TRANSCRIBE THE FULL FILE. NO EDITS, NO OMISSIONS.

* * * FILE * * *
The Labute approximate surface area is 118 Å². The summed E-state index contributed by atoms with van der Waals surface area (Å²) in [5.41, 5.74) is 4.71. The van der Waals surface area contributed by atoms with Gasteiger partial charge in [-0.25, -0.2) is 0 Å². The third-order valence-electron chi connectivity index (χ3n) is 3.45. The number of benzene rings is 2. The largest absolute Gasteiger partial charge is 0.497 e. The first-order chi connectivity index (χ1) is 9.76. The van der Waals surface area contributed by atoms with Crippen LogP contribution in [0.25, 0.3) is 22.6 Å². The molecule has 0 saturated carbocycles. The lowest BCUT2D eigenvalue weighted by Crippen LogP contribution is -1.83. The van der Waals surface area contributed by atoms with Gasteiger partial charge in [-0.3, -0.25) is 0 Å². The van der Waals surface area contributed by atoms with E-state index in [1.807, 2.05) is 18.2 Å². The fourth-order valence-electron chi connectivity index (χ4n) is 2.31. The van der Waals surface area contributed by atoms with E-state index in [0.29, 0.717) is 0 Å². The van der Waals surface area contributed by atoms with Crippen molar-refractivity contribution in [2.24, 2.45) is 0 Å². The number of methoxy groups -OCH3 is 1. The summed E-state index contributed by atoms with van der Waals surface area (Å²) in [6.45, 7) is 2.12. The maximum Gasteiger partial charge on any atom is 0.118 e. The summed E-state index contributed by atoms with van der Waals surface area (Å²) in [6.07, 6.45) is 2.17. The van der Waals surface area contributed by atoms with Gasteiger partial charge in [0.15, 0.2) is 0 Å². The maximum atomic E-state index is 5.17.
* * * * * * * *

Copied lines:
The Labute approximate surface area is 118 Å². The summed E-state index contributed by atoms with van der Waals surface area (Å²) in [5.41, 5.74) is 4.71. The van der Waals surface area contributed by atoms with Gasteiger partial charge in [-0.25, -0.2) is 0 Å². The third-order valence-electron chi connectivity index (χ3n) is 3.45. The number of benzene rings is 2. The largest absolute Gasteiger partial charge is 0.497 e. The first-order chi connectivity index (χ1) is 9.76. The van der Waals surface area contributed by atoms with Crippen LogP contribution in [0.25, 0.3) is 22.6 Å². The molecule has 0 saturated carbocycles. The lowest BCUT2D eigenvalue weighted by Crippen LogP contribution is -1.83. The van der Waals surface area contributed by atoms with Gasteiger partial charge in [-0.3, -0.25) is 0 Å². The van der Waals surface area contributed by atoms with E-state index in [1.807, 2.05) is 18.2 Å². The fourth-order valence-electron chi connectivity index (χ4n) is 2.31. The van der Waals surface area contributed by atoms with E-state index in [0.29, 0.717) is 0 Å². The van der Waals surface area contributed by atoms with Crippen molar-refractivity contribution in [2.24, 2.45) is 0 Å². The number of methoxy groups -OCH3 is 1. The summed E-state index contributed by atoms with van der Waals surface area (Å²) in [6.45, 7) is 2.12. The maximum Gasteiger partial charge on any atom is 0.118 e. The summed E-state index contributed by atoms with van der Waals surface area (Å²) in [6.07, 6.45) is 2.17. The van der Waals surface area contributed by atoms with Gasteiger partial charge in [0.15, 0.2) is 0 Å². The maximum atomic E-state index is 5.17.